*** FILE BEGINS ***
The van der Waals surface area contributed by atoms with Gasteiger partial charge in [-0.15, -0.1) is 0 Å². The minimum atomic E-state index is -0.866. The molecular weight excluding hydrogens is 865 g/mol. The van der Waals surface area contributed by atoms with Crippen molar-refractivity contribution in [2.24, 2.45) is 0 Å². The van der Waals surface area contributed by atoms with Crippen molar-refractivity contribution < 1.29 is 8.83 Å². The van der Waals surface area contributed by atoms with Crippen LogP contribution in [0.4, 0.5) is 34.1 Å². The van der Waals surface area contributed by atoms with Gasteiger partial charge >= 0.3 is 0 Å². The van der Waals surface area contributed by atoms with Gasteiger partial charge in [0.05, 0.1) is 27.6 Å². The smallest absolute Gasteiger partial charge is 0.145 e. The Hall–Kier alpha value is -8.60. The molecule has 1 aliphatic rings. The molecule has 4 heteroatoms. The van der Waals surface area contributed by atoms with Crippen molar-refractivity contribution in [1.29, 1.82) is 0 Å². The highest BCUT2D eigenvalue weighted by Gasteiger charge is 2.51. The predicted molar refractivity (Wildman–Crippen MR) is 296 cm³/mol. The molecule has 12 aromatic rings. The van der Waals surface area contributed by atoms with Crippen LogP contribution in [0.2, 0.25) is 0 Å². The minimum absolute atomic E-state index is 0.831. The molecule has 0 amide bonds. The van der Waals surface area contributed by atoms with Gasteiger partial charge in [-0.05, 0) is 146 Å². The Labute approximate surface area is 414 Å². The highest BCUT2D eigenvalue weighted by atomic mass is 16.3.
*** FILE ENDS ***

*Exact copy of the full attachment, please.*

The van der Waals surface area contributed by atoms with Gasteiger partial charge in [-0.15, -0.1) is 0 Å². The minimum atomic E-state index is -0.866. The molecular weight excluding hydrogens is 865 g/mol. The van der Waals surface area contributed by atoms with Crippen molar-refractivity contribution in [2.24, 2.45) is 0 Å². The van der Waals surface area contributed by atoms with Crippen molar-refractivity contribution < 1.29 is 8.83 Å². The van der Waals surface area contributed by atoms with Crippen LogP contribution in [0.4, 0.5) is 34.1 Å². The van der Waals surface area contributed by atoms with Gasteiger partial charge >= 0.3 is 0 Å². The van der Waals surface area contributed by atoms with Gasteiger partial charge in [0.05, 0.1) is 27.6 Å². The smallest absolute Gasteiger partial charge is 0.145 e. The Hall–Kier alpha value is -8.60. The molecule has 1 aliphatic rings. The molecule has 4 heteroatoms. The van der Waals surface area contributed by atoms with Crippen molar-refractivity contribution in [1.29, 1.82) is 0 Å². The highest BCUT2D eigenvalue weighted by Gasteiger charge is 2.51. The predicted molar refractivity (Wildman–Crippen MR) is 296 cm³/mol. The molecule has 12 aromatic rings. The van der Waals surface area contributed by atoms with Crippen LogP contribution in [0.2, 0.25) is 0 Å². The minimum absolute atomic E-state index is 0.831. The molecule has 0 amide bonds. The van der Waals surface area contributed by atoms with Gasteiger partial charge in [-0.05, 0) is 146 Å². The Labute approximate surface area is 414 Å². The highest BCUT2D eigenvalue weighted by atomic mass is 16.3.